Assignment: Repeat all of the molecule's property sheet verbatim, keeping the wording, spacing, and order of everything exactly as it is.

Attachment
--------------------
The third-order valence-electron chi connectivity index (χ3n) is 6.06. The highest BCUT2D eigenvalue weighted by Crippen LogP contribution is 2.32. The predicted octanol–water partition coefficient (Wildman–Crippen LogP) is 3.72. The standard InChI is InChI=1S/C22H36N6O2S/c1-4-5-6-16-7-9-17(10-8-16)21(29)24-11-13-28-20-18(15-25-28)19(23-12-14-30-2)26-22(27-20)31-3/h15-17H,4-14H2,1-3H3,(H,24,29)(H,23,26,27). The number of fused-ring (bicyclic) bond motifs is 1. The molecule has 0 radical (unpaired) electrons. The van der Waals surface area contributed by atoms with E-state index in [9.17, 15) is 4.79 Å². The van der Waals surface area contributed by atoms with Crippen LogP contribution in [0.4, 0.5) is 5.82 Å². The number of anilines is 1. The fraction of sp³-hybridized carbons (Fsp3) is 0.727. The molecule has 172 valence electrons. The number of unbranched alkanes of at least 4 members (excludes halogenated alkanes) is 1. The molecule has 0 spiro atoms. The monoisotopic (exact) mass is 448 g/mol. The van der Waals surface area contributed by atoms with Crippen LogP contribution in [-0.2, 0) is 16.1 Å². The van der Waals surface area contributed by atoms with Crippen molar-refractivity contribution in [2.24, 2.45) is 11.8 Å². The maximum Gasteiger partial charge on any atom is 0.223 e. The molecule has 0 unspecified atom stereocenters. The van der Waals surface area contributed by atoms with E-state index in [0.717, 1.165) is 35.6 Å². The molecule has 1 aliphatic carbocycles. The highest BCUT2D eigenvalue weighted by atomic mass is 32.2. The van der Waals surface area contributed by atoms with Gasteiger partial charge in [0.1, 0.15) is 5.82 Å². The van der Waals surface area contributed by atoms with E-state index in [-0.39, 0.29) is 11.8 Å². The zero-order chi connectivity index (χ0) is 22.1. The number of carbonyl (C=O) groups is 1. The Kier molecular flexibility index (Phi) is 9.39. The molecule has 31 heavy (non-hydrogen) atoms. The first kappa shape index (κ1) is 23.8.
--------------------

The third-order valence-electron chi connectivity index (χ3n) is 6.06. The highest BCUT2D eigenvalue weighted by Crippen LogP contribution is 2.32. The predicted octanol–water partition coefficient (Wildman–Crippen LogP) is 3.72. The standard InChI is InChI=1S/C22H36N6O2S/c1-4-5-6-16-7-9-17(10-8-16)21(29)24-11-13-28-20-18(15-25-28)19(23-12-14-30-2)26-22(27-20)31-3/h15-17H,4-14H2,1-3H3,(H,24,29)(H,23,26,27). The number of fused-ring (bicyclic) bond motifs is 1. The molecule has 0 radical (unpaired) electrons. The van der Waals surface area contributed by atoms with E-state index in [9.17, 15) is 4.79 Å². The van der Waals surface area contributed by atoms with Crippen LogP contribution in [0.4, 0.5) is 5.82 Å². The number of anilines is 1. The fraction of sp³-hybridized carbons (Fsp3) is 0.727. The molecule has 172 valence electrons. The number of unbranched alkanes of at least 4 members (excludes halogenated alkanes) is 1. The molecule has 0 spiro atoms. The monoisotopic (exact) mass is 448 g/mol. The van der Waals surface area contributed by atoms with Crippen LogP contribution in [-0.2, 0) is 16.1 Å². The van der Waals surface area contributed by atoms with Crippen molar-refractivity contribution in [2.24, 2.45) is 11.8 Å². The maximum Gasteiger partial charge on any atom is 0.223 e. The molecule has 0 unspecified atom stereocenters. The van der Waals surface area contributed by atoms with E-state index in [0.717, 1.165) is 35.6 Å². The molecule has 1 aliphatic carbocycles. The highest BCUT2D eigenvalue weighted by atomic mass is 32.2. The van der Waals surface area contributed by atoms with Gasteiger partial charge in [0.1, 0.15) is 5.82 Å². The van der Waals surface area contributed by atoms with E-state index in [-0.39, 0.29) is 11.8 Å². The zero-order chi connectivity index (χ0) is 22.1. The number of carbonyl (C=O) groups is 1. The Kier molecular flexibility index (Phi) is 9.39. The molecule has 31 heavy (non-hydrogen) atoms. The first kappa shape index (κ1) is 23.8.